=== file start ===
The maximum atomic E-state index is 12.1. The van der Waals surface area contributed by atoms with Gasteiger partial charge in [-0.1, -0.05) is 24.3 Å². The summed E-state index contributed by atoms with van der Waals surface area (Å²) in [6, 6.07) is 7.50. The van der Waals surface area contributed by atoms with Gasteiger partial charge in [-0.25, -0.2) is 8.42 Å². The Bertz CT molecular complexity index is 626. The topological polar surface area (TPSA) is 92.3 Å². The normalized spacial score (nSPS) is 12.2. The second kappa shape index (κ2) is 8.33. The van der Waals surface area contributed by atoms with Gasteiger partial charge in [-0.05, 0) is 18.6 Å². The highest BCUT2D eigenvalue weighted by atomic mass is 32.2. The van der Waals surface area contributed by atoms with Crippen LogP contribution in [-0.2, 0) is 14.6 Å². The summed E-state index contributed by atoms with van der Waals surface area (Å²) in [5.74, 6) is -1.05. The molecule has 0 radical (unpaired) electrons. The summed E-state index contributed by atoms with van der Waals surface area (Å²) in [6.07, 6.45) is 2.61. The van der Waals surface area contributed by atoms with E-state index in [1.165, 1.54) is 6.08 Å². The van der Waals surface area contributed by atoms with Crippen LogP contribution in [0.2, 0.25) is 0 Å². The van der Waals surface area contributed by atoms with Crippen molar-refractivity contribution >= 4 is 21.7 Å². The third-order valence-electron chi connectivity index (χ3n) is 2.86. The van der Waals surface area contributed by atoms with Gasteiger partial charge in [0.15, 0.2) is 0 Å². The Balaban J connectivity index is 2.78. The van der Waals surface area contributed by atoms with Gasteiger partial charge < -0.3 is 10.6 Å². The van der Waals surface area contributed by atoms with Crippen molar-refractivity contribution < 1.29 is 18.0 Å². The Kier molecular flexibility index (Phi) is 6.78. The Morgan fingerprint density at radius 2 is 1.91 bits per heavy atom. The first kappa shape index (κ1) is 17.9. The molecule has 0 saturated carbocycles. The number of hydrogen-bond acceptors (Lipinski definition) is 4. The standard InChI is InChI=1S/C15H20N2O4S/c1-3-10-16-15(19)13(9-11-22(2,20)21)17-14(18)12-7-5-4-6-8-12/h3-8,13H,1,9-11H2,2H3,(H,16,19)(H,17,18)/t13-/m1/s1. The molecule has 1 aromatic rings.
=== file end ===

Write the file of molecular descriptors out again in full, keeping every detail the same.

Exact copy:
The maximum atomic E-state index is 12.1. The van der Waals surface area contributed by atoms with Gasteiger partial charge in [-0.1, -0.05) is 24.3 Å². The summed E-state index contributed by atoms with van der Waals surface area (Å²) in [6, 6.07) is 7.50. The van der Waals surface area contributed by atoms with Gasteiger partial charge in [-0.25, -0.2) is 8.42 Å². The Bertz CT molecular complexity index is 626. The topological polar surface area (TPSA) is 92.3 Å². The normalized spacial score (nSPS) is 12.2. The second kappa shape index (κ2) is 8.33. The van der Waals surface area contributed by atoms with Gasteiger partial charge in [-0.05, 0) is 18.6 Å². The highest BCUT2D eigenvalue weighted by atomic mass is 32.2. The van der Waals surface area contributed by atoms with Crippen LogP contribution in [-0.2, 0) is 14.6 Å². The summed E-state index contributed by atoms with van der Waals surface area (Å²) in [5.74, 6) is -1.05. The molecule has 0 radical (unpaired) electrons. The summed E-state index contributed by atoms with van der Waals surface area (Å²) in [6.07, 6.45) is 2.61. The van der Waals surface area contributed by atoms with E-state index in [1.165, 1.54) is 6.08 Å². The van der Waals surface area contributed by atoms with Crippen LogP contribution in [0.2, 0.25) is 0 Å². The van der Waals surface area contributed by atoms with Crippen molar-refractivity contribution >= 4 is 21.7 Å². The third-order valence-electron chi connectivity index (χ3n) is 2.86. The van der Waals surface area contributed by atoms with Gasteiger partial charge in [0.15, 0.2) is 0 Å². The Balaban J connectivity index is 2.78. The van der Waals surface area contributed by atoms with Gasteiger partial charge < -0.3 is 10.6 Å². The van der Waals surface area contributed by atoms with Crippen molar-refractivity contribution < 1.29 is 18.0 Å². The Kier molecular flexibility index (Phi) is 6.78. The Morgan fingerprint density at radius 2 is 1.91 bits per heavy atom. The first kappa shape index (κ1) is 17.9. The molecule has 0 saturated carbocycles. The number of hydrogen-bond acceptors (Lipinski definition) is 4. The standard InChI is InChI=1S/C15H20N2O4S/c1-3-10-16-15(19)13(9-11-22(2,20)21)17-14(18)12-7-5-4-6-8-12/h3-8,13H,1,9-11H2,2H3,(H,16,19)(H,17,18)/t13-/m1/s1. The molecule has 1 aromatic rings.